would not be the same quality for the flat that would be sold. The flooring would also be high-end and walls will have impressive artwork to delight the buyers instantly.
The furniture is another piece of optical deceit. That is because it is made to a size smaller than the standard size. The dining table, the beds, the study table etc are smaller and overhead closets have lesser depth. This makes the room look bigger and the buyer assumes that all his furniture will fit in well. In reality, the house would have furniture of standard dimension, and the room could look congested.
The fixtures used in sample flats are top of the line to impress the buyer. In the actual flat, to be moved in at the end of 3-6 years, they would be either be inferior or of the same brand but of a lower range.
The lighting is done in such a way that one feels as though natural light is reaching every corner of the flat. In one case, hidden air-conditioning ducts were installed to make the buyers feel cool and that was attributed to the natural breeze from the ‘lush green’ surroundings.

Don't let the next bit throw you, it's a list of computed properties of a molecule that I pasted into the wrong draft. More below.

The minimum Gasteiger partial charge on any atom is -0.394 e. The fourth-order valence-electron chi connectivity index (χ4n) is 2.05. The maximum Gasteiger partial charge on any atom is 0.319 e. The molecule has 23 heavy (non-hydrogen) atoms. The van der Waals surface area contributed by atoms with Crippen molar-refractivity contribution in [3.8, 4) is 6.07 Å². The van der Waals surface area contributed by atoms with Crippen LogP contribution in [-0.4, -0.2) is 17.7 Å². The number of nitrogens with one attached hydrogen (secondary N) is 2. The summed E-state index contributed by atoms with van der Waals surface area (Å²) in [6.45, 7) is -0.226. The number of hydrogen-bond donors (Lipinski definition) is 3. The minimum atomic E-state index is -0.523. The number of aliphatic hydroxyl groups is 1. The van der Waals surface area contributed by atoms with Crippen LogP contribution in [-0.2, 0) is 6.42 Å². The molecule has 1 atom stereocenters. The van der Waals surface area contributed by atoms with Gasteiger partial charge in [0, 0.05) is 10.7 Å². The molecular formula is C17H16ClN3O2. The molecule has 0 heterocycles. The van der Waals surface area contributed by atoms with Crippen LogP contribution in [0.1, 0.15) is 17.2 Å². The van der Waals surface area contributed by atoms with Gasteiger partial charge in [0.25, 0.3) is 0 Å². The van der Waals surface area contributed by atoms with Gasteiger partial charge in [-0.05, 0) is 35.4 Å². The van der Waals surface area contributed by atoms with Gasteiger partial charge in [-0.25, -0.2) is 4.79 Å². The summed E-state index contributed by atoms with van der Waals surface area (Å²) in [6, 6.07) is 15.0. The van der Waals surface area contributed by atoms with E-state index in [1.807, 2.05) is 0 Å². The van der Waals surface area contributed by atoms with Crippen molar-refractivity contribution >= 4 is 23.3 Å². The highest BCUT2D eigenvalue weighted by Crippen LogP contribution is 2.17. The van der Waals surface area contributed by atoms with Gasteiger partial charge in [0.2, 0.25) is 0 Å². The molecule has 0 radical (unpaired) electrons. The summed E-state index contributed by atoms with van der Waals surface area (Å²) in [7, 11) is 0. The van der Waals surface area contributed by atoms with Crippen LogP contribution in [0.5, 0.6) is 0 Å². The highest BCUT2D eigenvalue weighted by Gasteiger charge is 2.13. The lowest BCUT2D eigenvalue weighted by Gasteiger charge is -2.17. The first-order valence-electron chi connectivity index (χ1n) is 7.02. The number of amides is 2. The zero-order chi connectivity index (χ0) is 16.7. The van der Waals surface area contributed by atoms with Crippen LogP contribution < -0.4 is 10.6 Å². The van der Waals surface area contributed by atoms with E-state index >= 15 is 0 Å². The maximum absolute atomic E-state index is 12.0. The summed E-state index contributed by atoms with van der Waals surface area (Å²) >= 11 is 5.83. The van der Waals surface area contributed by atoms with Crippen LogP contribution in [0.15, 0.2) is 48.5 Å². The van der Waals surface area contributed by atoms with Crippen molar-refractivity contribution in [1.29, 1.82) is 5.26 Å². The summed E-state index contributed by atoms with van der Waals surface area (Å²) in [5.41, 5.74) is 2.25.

The legal angle
Seen legally, showing the sample flat is valid. To prove that there was a difference between the sample flat and the actual flat needs evidence. Buyers don’t have any documentary proof of the sample flat. Photography or video-shoot is smartly prohibited by the developer by saying that competitors might steal their design. The buyers don’t realise that the ‘design’ the developer claims to be protecting is already available in his brochures. He is actually prohibiting the buyer from taking away any evidence of the sample flat.
“Since the actual sample flat is demolished before possession, the buyer will usually have no evidence. In case someone has any proof, the developer will have another layer of safety in the agreement” says Shefali Madan, a Mumbai-based advocate. “The buyer agreements are usually tilted in favour of the developers and they would typically insert a clause such as ‘the final design may vary subject to approvals’ or ‘dimensions and specifications are indicative’ or ‘the developer reserves the right to change or alter without prior intimation’ etc. This clause makes the buyer defenceless.” Most of the regulatory provisions are silent on the issue of discrepancy between the sample flat, brochures and the actual flat.